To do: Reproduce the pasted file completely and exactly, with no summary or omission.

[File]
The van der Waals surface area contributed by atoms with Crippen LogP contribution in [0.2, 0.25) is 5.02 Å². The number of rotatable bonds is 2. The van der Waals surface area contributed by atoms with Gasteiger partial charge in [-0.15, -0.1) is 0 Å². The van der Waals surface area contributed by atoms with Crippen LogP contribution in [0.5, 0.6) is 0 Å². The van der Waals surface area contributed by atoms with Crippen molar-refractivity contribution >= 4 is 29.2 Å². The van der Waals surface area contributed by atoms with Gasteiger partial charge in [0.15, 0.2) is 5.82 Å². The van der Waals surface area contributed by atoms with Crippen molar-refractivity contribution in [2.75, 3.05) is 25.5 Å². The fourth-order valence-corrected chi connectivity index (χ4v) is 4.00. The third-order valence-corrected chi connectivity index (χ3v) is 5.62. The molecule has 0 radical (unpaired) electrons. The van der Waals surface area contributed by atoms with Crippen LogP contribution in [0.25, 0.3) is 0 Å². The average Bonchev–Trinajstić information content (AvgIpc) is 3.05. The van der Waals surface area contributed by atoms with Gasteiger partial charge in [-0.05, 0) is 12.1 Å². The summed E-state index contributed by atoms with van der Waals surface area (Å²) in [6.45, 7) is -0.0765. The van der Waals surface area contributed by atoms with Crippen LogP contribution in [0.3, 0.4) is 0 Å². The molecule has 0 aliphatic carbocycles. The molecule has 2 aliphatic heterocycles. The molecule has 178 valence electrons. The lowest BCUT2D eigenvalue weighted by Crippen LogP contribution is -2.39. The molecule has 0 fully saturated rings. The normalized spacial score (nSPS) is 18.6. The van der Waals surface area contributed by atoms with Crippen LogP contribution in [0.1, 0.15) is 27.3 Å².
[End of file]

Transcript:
The van der Waals surface area contributed by atoms with Crippen LogP contribution in [0.2, 0.25) is 5.02 Å². The number of rotatable bonds is 2. The van der Waals surface area contributed by atoms with Gasteiger partial charge in [-0.15, -0.1) is 0 Å². The van der Waals surface area contributed by atoms with Crippen LogP contribution in [0.5, 0.6) is 0 Å². The van der Waals surface area contributed by atoms with Crippen molar-refractivity contribution >= 4 is 29.2 Å². The van der Waals surface area contributed by atoms with Gasteiger partial charge in [0.15, 0.2) is 5.82 Å². The van der Waals surface area contributed by atoms with Crippen molar-refractivity contribution in [2.75, 3.05) is 25.5 Å². The fourth-order valence-corrected chi connectivity index (χ4v) is 4.00. The third-order valence-corrected chi connectivity index (χ3v) is 5.62. The molecule has 0 radical (unpaired) electrons. The van der Waals surface area contributed by atoms with Crippen LogP contribution in [0.25, 0.3) is 0 Å². The average Bonchev–Trinajstić information content (AvgIpc) is 3.05. The van der Waals surface area contributed by atoms with Gasteiger partial charge in [-0.05, 0) is 12.1 Å². The summed E-state index contributed by atoms with van der Waals surface area (Å²) in [6.45, 7) is -0.0765. The van der Waals surface area contributed by atoms with Crippen LogP contribution in [0.3, 0.4) is 0 Å². The molecule has 0 aliphatic carbocycles. The molecule has 2 aliphatic heterocycles. The molecule has 178 valence electrons. The lowest BCUT2D eigenvalue weighted by Crippen LogP contribution is -2.39. The molecule has 0 fully saturated rings. The normalized spacial score (nSPS) is 18.6. The van der Waals surface area contributed by atoms with Crippen LogP contribution in [0.1, 0.15) is 27.3 Å².